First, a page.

7:55 PM  
Blogger murat11 said...

Keep in mind, DOM, that Act I of EII is right out of the King of Blogging's scrapbook, which makes the turns in Act II all the more wondiferous. And FYI, the actor who "plays" KOB's "cousin" is the lead singer of the awesome band Gogol Bordello. All of which I found out after the illuminations.

8:16 PM  
Blogger anno said...

You've just triggered my next consuming passion: getting to hear Gogol Bordello. A group that started off as Hütz and the Béla Bartóks? Clearly irresistible...

8:26 PM  
Blogger murat11 said...

Anno: I'm with you on GB, as are not a few of my high school students, few of whom even knew what a bordello is. They were already hooked, before the lascivious lagniappe kicked in.

10:06 PM  
Blogger floreta said...

scrumptious words in this poem! i have wanted to see this movie for awhile now.. thanks for the reminder.

10:51 AM  
Blogger murat11 said...

Floreta of the new doo: Thanks for the shout. I am reading the novel now, and I do believe that, strange as it may sound, the movie may be even better...

11:38 AM  
Blogger Sepiru Chris said...

Murat11,

First comment; the Kristallnacht Requiem has been ringing in my ears.

I have e-met you at a challenging time, temporally and logistically; and I have been reading and enjoying.

Today I noted you at my site, hopefully spread the word.

Bliss out, I'm in Mumbai was Bombay (I love the smell of puja in the morning...)

Tschuess,
Chris

11:42 AM  
Blogger murat11 said...

Chris:

Thanks for your comments. I was actually a bit leery at first when the "crystal nacht" spilled out in the last line. These lines usually spill out quickly, almost a few lengths ahead of the conscious mind (I've compared the method of most of my poetry as similar to Pollock's "action" paintings), so the association to Kristallnacht certainly gave me pause. Still, one of the luminous (and numinous) aspects of EII is the way in which beauty and mercy (the loving eye that holds lover) are interwoven with the darkest moons. I remain captured by this film and story, and continue to render it poorly, by comparison, though even poor rendering does not stop the yearning to respond.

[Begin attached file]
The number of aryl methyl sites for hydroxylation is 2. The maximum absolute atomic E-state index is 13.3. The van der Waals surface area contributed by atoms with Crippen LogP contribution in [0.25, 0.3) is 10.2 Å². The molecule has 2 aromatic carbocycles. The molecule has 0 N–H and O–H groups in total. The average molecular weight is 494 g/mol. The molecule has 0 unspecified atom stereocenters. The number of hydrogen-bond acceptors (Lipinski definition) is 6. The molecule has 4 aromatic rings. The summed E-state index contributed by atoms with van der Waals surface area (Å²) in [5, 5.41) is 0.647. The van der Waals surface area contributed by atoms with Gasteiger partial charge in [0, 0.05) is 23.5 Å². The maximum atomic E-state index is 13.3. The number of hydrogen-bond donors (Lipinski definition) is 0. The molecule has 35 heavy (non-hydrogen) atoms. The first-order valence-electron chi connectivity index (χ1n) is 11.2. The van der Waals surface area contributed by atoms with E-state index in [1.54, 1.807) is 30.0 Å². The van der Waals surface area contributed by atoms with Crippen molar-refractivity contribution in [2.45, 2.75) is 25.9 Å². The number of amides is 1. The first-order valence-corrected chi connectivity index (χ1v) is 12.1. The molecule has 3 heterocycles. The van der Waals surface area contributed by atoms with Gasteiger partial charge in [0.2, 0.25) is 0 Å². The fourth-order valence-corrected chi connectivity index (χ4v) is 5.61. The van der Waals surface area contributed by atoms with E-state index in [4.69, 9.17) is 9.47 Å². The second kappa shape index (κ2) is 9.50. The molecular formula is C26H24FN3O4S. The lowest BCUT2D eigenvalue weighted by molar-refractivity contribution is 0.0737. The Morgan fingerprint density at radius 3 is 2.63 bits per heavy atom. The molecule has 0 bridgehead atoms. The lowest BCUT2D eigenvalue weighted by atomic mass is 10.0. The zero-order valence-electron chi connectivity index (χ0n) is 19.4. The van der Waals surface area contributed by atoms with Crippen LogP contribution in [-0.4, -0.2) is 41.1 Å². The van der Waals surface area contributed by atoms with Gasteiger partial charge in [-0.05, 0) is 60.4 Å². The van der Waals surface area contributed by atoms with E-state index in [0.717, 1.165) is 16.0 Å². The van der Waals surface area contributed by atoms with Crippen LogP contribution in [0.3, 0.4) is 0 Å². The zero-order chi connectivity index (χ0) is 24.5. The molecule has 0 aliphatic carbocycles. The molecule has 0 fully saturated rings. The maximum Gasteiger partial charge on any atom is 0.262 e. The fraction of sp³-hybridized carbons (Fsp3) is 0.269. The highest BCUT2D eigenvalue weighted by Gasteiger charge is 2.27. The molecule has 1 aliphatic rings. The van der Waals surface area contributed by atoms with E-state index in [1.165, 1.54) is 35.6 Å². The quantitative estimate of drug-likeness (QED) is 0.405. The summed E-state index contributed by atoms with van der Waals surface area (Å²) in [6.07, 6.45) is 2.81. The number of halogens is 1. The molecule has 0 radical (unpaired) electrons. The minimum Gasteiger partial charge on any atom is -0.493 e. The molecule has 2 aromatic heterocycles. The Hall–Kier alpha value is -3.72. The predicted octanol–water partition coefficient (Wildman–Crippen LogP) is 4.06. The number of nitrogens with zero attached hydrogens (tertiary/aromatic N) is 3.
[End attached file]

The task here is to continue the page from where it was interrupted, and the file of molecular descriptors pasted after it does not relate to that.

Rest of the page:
So, crystal nacht, once weighed into the balances, stayed, as a way of taking back the words, resurrecting in the echoes of shattered lives and shattered glass.

2:28 PM  
Blogger Sepiru Chris said...

Murat11,

That leeriness was shared by me, reading the poem, but, they did fit, and on reflection, I decided that I was comfortable with that boundary shove.

That leeriness and questioning and reflection was why it rang and reverberated in my ears and the cotton connection candy that dwells between the tympani of them both.

Secondly, I completely guessed that the words pour out of you in a splash, ahead of the conscious edit or censor. And J.P. was exactly the anti-Justice of the Peace that I guessed ruled your poetry generating mind. In weird fact, I really did think of Jackson Pollock when I first started reading your poetry.

Must run.

Tschuess,
Chris

10:16 AM  
Blogger murat11 said...

Chris: That leeriness hits hard and fast, but there was a softening in the interior that needed investigating, akin to the "beauty" I found amidst the horror of Schindler's List. With all its many other accolades, I found it to be one of the most beautiful movies I have ever seen.

Pollock's method describes / illustrates, but these, too, must be counted in the list of influences: Breton and his gang, the Black Mountain folk, Donald Barthelme, Hoa Nguyen, John Berryman, and even, lately, Bob Hicok.

Keep the cotton candy machine rollin'.

3:39 PM